Albany sex harassment policy falls short
by Emily Gallagher
Sep 12, 2018 | 2853 views | 0 0 comments | 88 88 recommendations | email to a friend | print
The #MeToo movement has been incredible because it is focused on the survivors of sexual violence and harassment holding the microphone.

Through sharing their own stories and insights, the experience can become a moment of authority and empowerment, which is a rare opportunity.

Sexual violence and harassment is about asserting power and dominance over the victims. Usually the narrative is played out not only in the moment but years after, as those in power decide whether or not to use what has happened as a weapon against you, which until #MeToo was always embarrassing and shameful, devoid of the justice that survivors so deserve.

So it is fitting that after #MeToo, survivors should be invited to co-create with legislators the policies that would protect them.

The Sexual Harassment Working Group is a coalition of seven former legislative staffers who experienced or witnessed sexual harassment in Albany by former assembly members Vito Lopez and Micah Kellner, former counsel to Speaker Sheldon Silver Michael Boxley, and State Senator Jeff Klein.

They took their harassers to trial and learned just how broken the system was. They are currently lobbying to have the state legislature hold public hearings and invite survivors to testify to help shape legislation based on their experiences.

This would also be the first hearing since 1992 on this issue in New York State.

However, the state legislature has instead done a rush job to draft a sexual harassment policy with only a 20-day comment period. It doesn't feel, to me, that New York State wants feedback at all, let alone clear and meaningful feedback from those whom the system has already failed.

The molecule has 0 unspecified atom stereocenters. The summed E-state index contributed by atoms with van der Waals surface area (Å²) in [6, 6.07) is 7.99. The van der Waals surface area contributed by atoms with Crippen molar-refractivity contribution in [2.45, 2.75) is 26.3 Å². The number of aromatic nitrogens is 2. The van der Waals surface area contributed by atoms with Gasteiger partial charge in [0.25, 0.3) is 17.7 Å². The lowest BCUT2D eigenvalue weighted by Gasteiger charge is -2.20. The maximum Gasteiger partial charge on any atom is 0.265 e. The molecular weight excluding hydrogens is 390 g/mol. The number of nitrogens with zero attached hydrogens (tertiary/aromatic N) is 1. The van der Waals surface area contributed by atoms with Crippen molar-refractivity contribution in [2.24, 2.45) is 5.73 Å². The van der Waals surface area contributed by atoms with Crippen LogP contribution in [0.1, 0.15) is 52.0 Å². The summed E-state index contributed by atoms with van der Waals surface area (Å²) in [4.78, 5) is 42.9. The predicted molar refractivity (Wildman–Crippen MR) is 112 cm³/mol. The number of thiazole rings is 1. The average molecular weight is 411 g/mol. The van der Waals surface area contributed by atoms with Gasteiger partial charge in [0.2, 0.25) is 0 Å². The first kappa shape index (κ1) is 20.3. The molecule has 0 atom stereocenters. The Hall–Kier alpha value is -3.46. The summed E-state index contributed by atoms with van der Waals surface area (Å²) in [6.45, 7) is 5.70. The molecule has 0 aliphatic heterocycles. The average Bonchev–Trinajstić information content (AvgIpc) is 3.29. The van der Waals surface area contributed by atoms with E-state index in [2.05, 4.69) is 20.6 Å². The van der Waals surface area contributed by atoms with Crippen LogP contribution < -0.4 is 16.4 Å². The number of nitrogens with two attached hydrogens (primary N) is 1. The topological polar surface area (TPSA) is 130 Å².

Also, the early critique of the sexual harassment draft policy is that it is a mess, unclear, and contradictory. The nuance necessary in a sexual harassment policy would address not only policy, but the workplace cultures and practices that make harassment prevalent and reporting difficult.

They also vastly underserve employees and employers at small businesses. The timeline for reporting harassment is also extremely short, and given the trauma of this kind of interpersonal violence, people need time to process.

The former staffers who form the Sexual Harassment Working Group reviewed the law and found that in every instance, this new law would not have advanced their own cases.

It would be wise for the State Senate and Assembly to follow the advice of the working group and hold meaningful hearings.

Liz Krueger is carrying a sign on letter asking for hearings in the State Senate, which has been signed by Brian Kavanaugh but not by Martin Dilan. Similarly, the sign on letter for the Assembly, being carried by Dan Quart, has been signed by Maritza Davila but not by Joe Lentol.

We must require our government to honor the voices of victims and see their experiences as expert when we are trying to reform the system that harmed them. We must demand that Lentol and Dilan sign this letter and support the rights of victims to be heard.

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